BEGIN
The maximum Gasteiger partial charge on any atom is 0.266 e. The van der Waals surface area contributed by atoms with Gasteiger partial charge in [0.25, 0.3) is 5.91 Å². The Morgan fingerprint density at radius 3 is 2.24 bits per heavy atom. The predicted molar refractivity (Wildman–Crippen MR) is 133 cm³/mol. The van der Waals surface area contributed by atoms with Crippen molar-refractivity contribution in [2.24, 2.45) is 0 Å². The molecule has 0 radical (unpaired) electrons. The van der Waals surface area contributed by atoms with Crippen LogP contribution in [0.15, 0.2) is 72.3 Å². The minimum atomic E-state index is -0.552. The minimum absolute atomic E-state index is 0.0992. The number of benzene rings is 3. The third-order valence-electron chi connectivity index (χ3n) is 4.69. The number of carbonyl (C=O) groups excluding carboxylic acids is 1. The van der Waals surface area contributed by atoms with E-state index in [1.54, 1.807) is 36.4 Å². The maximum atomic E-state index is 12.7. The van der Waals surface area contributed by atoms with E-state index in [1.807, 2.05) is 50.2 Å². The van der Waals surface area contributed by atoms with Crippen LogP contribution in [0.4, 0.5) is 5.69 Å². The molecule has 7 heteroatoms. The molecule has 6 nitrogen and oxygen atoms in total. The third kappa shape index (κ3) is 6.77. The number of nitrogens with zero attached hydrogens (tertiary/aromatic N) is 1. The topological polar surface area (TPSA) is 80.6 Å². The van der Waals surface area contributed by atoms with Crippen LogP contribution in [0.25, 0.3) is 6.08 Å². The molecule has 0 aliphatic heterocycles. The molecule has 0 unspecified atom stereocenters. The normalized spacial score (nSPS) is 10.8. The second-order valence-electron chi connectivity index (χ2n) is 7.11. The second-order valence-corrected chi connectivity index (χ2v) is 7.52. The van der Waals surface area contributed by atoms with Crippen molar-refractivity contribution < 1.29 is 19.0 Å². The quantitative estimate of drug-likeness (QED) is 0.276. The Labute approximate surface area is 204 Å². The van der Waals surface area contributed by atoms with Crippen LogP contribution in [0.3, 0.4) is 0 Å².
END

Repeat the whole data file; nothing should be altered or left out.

The maximum Gasteiger partial charge on any atom is 0.266 e. The van der Waals surface area contributed by atoms with Gasteiger partial charge in [0.25, 0.3) is 5.91 Å². The Morgan fingerprint density at radius 3 is 2.24 bits per heavy atom. The predicted molar refractivity (Wildman–Crippen MR) is 133 cm³/mol. The van der Waals surface area contributed by atoms with Crippen molar-refractivity contribution in [2.24, 2.45) is 0 Å². The molecule has 0 radical (unpaired) electrons. The van der Waals surface area contributed by atoms with Crippen LogP contribution in [0.15, 0.2) is 72.3 Å². The minimum atomic E-state index is -0.552. The minimum absolute atomic E-state index is 0.0992. The number of benzene rings is 3. The third-order valence-electron chi connectivity index (χ3n) is 4.69. The number of carbonyl (C=O) groups excluding carboxylic acids is 1. The van der Waals surface area contributed by atoms with E-state index in [1.54, 1.807) is 36.4 Å². The maximum atomic E-state index is 12.7. The van der Waals surface area contributed by atoms with E-state index in [1.807, 2.05) is 50.2 Å². The van der Waals surface area contributed by atoms with Crippen LogP contribution in [0.4, 0.5) is 5.69 Å². The molecule has 7 heteroatoms. The molecule has 6 nitrogen and oxygen atoms in total. The third kappa shape index (κ3) is 6.77. The number of nitrogens with zero attached hydrogens (tertiary/aromatic N) is 1. The topological polar surface area (TPSA) is 80.6 Å². The van der Waals surface area contributed by atoms with Crippen LogP contribution in [0.25, 0.3) is 6.08 Å². The molecule has 0 aliphatic heterocycles. The molecule has 0 unspecified atom stereocenters. The normalized spacial score (nSPS) is 10.8. The second-order valence-electron chi connectivity index (χ2n) is 7.11. The second-order valence-corrected chi connectivity index (χ2v) is 7.52. The van der Waals surface area contributed by atoms with Crippen molar-refractivity contribution < 1.29 is 19.0 Å². The quantitative estimate of drug-likeness (QED) is 0.276. The Labute approximate surface area is 204 Å². The van der Waals surface area contributed by atoms with Crippen LogP contribution in [0.3, 0.4) is 0 Å².